JERUSALEM – Four senior Hamas officials will appeal Israel's decision to revoke their Jerusalem residency rights, the Palestinian justice minister said Wednesday.
Israel decided Tuesday to strip three Hamas legislators and a Cabinet minister of their Israeli-issued identity cards, which grant them permanent residency in Jerusalem and freedom of movement in Israel.
The decision was an unprecedented punishment for the Hamas-led Palestinian government's refusal to denounce a suicide bombing by another militant group, Islamic Jihad. The bombing outside a Tel Aviv restaurant Monday killed nine civilians and wounded dozens.
Palestinian Justice Minister Ahmed Khaldi said the Hamas government would back the lawmakers' appeal to Israel's Supreme Court, in part because of Palestinian concerns that Israel was trying to establish a precedent to strip more Jerusalem Palestinians of their residency rights.
Gideon Meir, a senior Israeli Foreign Ministry official, brushed aside those concerns. "There is one reason (for revoking the residency rights), and that reason is terrorism," Meir said. "Someone who is involved in terrorist attacks has to take the consequences."
Khaldi said he believed the four have a strong case. "Israel cannot prove that they were involved in any action that violated the law," he said.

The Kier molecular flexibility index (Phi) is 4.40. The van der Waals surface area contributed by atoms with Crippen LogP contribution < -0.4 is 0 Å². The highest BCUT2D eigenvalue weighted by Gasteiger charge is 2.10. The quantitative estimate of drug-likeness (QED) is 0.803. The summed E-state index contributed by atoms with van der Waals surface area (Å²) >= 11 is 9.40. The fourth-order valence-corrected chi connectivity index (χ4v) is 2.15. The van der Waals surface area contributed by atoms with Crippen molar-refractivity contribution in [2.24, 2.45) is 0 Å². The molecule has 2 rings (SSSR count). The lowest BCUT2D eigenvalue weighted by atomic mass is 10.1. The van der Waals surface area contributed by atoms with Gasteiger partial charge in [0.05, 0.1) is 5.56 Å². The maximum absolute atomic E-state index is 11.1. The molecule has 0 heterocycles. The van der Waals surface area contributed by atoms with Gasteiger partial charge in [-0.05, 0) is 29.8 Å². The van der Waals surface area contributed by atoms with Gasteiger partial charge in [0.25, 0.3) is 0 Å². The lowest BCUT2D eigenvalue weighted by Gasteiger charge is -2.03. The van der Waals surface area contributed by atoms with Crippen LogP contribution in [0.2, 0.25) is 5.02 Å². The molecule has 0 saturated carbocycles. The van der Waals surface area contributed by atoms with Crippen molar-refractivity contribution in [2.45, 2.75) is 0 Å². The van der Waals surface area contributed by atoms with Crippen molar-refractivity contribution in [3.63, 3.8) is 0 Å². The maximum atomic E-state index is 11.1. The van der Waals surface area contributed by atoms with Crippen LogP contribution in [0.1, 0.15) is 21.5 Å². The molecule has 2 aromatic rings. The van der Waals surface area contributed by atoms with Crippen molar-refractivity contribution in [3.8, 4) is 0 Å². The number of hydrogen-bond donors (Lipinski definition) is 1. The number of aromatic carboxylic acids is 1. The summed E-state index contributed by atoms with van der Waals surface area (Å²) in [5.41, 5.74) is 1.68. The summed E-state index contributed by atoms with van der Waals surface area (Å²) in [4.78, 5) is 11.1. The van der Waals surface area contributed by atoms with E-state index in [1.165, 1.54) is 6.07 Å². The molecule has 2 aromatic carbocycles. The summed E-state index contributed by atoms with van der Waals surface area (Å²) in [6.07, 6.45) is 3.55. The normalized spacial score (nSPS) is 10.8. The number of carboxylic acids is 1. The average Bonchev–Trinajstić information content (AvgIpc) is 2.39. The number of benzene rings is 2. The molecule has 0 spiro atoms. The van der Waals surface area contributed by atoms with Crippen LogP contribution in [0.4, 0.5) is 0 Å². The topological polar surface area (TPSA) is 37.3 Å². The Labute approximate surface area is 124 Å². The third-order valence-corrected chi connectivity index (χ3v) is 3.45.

Israel's decision drew attention to the complicated legal standing of more than 200,000 Palestinians living in east Jerusalem, the sector Israel captured in the 1967 Mideast War and annexed to its capital.
Most of the Palestinians in Jerusalem hold permanent residency cards, having turned down Israel's offer of citizenship because they felt this would mean accepting Israel's annexation. The Palestinians want to establish their future capital in east Jerusalem.
As permanent residents, they pay Israeli taxes and are eligible for benefits such as health insurance and social security. However, they participate in Palestinian, rather than Israeli parliament elections. Residency cards have been revoked by the Israeli Interior Ministry if the holders cannot prove that the center of their life is in the city.
However, Jerusalem residency rights had never been revoked for punitive reasons.
The Israeli identity cards have become increasingly valuable to Palestinians because of growing Israeli travel restrictions and the construction of a separation barrier between Jerusalem and the West Bank. Without the permits, the four Hamas officials would likely be forced out of their homes and into the West Bank.
Mohammed Abu Teir, one of the four lawmakers, said they would take the case to the Hague-based International Court of Justice if necessary.
"We are going to ask the Arab and Islamic countries to appeal to the international community to abort this decision," he added.